We've Got Hollywood Covered

‘KIMI’ Film Review: Zoë Kravitz Uncovers a Secret in Steven Soderbergh’s Brisk, Familiar Thriller

Both the COVID pandemic and our lack of digital privacy make a compelling backdrop for some Hitchcockian plotting

While practically every other filmmaker seems to be pretending that the pandemic never happened, setting their films either before the plague or so far afterward that nobody talks about it anymore, Steven Soderbergh is out there mining the, shall we say, unique circumstances of the last few years for Hitchcockian thrills in “KIMI.”

It’s a low-budget, high-concept thriller that’s refreshingly contemporary on the surface, even though it’s pretty conventional at its core.

Zoë Kravitz stars as Angela Childs, who works for a tech company selling an Alexa-like device called “KIMI.” It works basically the same way all the real voice-activated technology you use does, except whenever it fails to understand a voice command, an actual human being listens to the recording to determine where the mistake was made, and correct KIMI’s programming to prevent future borks.

And if that sounds like a really terrible idea, if only because it’s more of an invasion of privacy than usual (which is already a lot), “KIMI” agrees with you. The plot kicks off when Angela, who’s responsible for correcting that code, overhears what sounds like a violent crime. After some audio scrubbing and not-entirely-legal digital digging, she’s convinced that it’s up to her bosses at the Amygdala Corporation to do the right thing and give all this evidence to the authorities, and definitely not to engage in a deadly corporate cover-up that makes Angela the target.

Yup, that last part sure would be bad. Of course that’s exactly what happens. Making matters worse, Angela is agoraphobic and refuses to leave her apartment, a condition only exacerbated by the recent COVID lockdown, which severely limits her options and makes going to the home office to file a report about as relaxing as an orbital spacewalk in a leaky helmet.

The screenplay by David Koepp (“You Should Have Left”) is a hearty melange of classic and not-so-classic thrillers, with a little bit of “Rear Window,” quite a bit of “Hackers,” and a whole lot of “Blow Up,” “Blow Out,” and “The Conversation.” Angela even has a toothache, just in case you were worried Koepp hadn’t seen “Marathon Man” recently.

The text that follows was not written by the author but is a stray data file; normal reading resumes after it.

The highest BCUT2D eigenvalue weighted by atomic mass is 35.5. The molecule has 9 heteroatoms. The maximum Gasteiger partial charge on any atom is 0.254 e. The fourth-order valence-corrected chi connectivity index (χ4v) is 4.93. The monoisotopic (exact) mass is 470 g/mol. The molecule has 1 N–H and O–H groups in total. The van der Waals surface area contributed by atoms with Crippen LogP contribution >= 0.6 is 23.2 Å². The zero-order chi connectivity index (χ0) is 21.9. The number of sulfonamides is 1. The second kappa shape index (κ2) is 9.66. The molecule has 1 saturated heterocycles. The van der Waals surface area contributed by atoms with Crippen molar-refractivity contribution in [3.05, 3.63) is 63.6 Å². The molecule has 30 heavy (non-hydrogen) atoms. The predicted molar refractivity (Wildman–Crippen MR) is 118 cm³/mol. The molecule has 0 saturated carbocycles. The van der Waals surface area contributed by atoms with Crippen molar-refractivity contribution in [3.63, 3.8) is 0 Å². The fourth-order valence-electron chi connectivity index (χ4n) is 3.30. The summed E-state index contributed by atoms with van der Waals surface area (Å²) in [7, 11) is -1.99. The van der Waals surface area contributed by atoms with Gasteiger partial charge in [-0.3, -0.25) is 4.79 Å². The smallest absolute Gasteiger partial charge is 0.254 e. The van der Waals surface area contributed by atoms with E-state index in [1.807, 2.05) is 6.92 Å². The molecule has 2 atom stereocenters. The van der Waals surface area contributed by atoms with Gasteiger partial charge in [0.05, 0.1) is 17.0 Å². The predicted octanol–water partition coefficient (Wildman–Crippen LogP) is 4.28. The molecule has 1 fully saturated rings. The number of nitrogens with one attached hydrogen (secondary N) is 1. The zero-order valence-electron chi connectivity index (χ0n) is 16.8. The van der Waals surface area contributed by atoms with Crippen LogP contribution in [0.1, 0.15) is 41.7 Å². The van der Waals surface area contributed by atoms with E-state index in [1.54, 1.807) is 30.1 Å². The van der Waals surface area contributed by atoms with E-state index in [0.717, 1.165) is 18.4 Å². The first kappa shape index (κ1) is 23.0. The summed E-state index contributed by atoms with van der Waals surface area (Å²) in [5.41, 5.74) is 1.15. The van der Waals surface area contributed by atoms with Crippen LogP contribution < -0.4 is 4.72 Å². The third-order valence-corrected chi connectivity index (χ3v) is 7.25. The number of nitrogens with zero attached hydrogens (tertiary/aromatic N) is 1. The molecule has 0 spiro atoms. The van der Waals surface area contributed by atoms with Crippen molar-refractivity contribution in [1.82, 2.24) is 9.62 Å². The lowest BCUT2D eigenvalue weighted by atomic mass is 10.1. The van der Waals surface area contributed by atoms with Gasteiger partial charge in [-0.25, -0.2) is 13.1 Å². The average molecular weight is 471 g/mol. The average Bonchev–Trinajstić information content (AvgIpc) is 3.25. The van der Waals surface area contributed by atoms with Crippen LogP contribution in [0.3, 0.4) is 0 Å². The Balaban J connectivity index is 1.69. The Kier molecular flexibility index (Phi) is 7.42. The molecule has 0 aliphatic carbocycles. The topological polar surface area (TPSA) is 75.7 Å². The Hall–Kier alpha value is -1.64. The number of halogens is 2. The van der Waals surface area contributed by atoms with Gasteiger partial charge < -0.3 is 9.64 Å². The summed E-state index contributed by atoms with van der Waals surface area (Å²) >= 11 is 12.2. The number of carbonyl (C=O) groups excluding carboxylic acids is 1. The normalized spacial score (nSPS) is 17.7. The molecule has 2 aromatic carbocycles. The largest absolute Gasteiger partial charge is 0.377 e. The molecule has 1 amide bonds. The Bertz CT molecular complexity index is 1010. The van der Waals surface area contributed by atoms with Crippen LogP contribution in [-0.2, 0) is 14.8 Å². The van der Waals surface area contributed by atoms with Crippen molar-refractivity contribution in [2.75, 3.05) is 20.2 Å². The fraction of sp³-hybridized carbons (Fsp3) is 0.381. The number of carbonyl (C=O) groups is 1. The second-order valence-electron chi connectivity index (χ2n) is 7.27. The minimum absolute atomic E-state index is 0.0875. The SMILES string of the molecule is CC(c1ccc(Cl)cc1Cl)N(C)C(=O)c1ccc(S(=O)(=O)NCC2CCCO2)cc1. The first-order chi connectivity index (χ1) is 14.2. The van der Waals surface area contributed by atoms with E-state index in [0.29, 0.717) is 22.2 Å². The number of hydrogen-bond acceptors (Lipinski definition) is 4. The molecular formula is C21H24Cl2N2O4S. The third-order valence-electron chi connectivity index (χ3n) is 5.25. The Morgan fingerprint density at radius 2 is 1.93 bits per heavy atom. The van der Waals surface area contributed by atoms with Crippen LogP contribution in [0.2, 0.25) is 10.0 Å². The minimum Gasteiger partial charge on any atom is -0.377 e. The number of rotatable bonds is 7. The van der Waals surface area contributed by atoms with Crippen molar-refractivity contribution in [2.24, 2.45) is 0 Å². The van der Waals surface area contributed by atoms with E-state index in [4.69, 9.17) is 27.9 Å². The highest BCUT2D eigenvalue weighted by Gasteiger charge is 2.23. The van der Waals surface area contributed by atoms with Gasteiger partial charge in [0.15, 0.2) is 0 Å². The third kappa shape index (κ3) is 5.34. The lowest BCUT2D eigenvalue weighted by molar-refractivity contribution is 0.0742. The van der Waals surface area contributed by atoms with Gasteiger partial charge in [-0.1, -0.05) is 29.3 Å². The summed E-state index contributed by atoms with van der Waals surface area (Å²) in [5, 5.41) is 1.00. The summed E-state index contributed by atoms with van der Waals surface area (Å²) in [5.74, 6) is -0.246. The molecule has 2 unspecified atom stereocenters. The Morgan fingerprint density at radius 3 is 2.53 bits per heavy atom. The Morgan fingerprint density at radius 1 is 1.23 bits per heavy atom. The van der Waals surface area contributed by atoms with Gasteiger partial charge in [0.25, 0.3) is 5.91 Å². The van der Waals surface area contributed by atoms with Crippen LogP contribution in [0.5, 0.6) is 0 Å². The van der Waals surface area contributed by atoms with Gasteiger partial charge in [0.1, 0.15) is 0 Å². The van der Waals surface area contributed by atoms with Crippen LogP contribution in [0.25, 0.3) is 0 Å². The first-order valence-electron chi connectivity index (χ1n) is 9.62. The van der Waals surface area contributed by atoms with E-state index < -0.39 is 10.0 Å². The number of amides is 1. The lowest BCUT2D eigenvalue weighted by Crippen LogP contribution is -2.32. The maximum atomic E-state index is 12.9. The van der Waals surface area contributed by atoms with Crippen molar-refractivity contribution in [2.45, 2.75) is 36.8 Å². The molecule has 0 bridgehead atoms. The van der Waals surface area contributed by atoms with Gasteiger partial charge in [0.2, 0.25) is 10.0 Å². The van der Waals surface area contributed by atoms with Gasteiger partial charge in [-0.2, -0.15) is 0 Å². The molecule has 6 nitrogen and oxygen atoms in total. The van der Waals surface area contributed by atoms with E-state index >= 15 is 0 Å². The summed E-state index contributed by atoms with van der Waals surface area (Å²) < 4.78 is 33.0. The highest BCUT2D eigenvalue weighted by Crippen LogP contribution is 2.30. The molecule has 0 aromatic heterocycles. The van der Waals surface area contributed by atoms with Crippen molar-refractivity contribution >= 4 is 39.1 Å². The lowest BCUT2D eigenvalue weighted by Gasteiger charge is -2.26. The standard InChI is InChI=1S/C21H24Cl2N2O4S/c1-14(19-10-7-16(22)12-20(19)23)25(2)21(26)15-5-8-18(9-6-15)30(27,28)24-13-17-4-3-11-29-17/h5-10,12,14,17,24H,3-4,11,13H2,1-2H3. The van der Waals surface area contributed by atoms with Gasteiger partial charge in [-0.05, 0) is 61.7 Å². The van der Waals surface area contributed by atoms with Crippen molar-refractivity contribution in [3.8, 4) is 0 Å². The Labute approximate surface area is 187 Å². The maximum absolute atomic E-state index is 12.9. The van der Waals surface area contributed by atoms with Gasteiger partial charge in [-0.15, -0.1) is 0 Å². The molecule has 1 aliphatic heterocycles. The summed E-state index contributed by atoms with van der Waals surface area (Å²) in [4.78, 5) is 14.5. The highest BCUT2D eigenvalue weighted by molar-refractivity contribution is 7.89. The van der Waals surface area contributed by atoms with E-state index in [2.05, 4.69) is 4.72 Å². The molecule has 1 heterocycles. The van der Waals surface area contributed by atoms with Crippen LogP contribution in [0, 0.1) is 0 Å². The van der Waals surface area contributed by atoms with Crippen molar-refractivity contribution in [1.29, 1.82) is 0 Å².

But all these clockwork pieces fit reasonably well together, except for the misaligned main cog. The whole plot revolves around the fact that KIMI is easily hackable and not at all secure, and yet the main plot point is that someone knew all that and collected and stored all the evidence on KIMI anyway. That doesn’t just strain credulity; it kinda breaks it. (Never mind the fantasy that simply exposing all this wrongdoing would result in meaningful consequences for the wealthy criminals involved, a familiar storytelling resolution that seems increasingly less plausible with every passing year.)

Fortunately, the rest of “KIMI” has credulity out the gills, and that mostly makes up for any missteps. Using the pandemic as an incidental source of anxiety in a paranoiac thriller adds plausibility to the film. A clever set piece at a police protest is both topical and unexpectedly empowering. Perhaps best and certainly scariest of all, “KIMI” repeatedly explodes the online security theater we so often take for granted, reminding us that Angela — like everyone watching at home — has already voluntarily waived our rights to privacy, and any tech company worth its salt wouldn’t be stymied by our laptop passwords. They already have those. And our personal records. And probably our retinal scans.

The worst one can probably say about “KIMI” is that it’s a formulaic thriller, with few (if any) surprises for the film’s target audience of thriller enthusiasts. But Soderbergh and Koepp strive and mostly succeed at making this old-fashioned potboiler feel modern and relevant. Zoë Kravitz carries the whole movie on capable shoulders, and the brisk 89-minute run time prevents any part of “KIMI” from wearing out its welcome.

It’s a snack of a movie, not so much a full meal, and that’s OK. There’s a lot of energy in this film; more than enough to get you through your afternoon.

“Kimi” premieres Thursday on HBO Max.

Please fill out this field.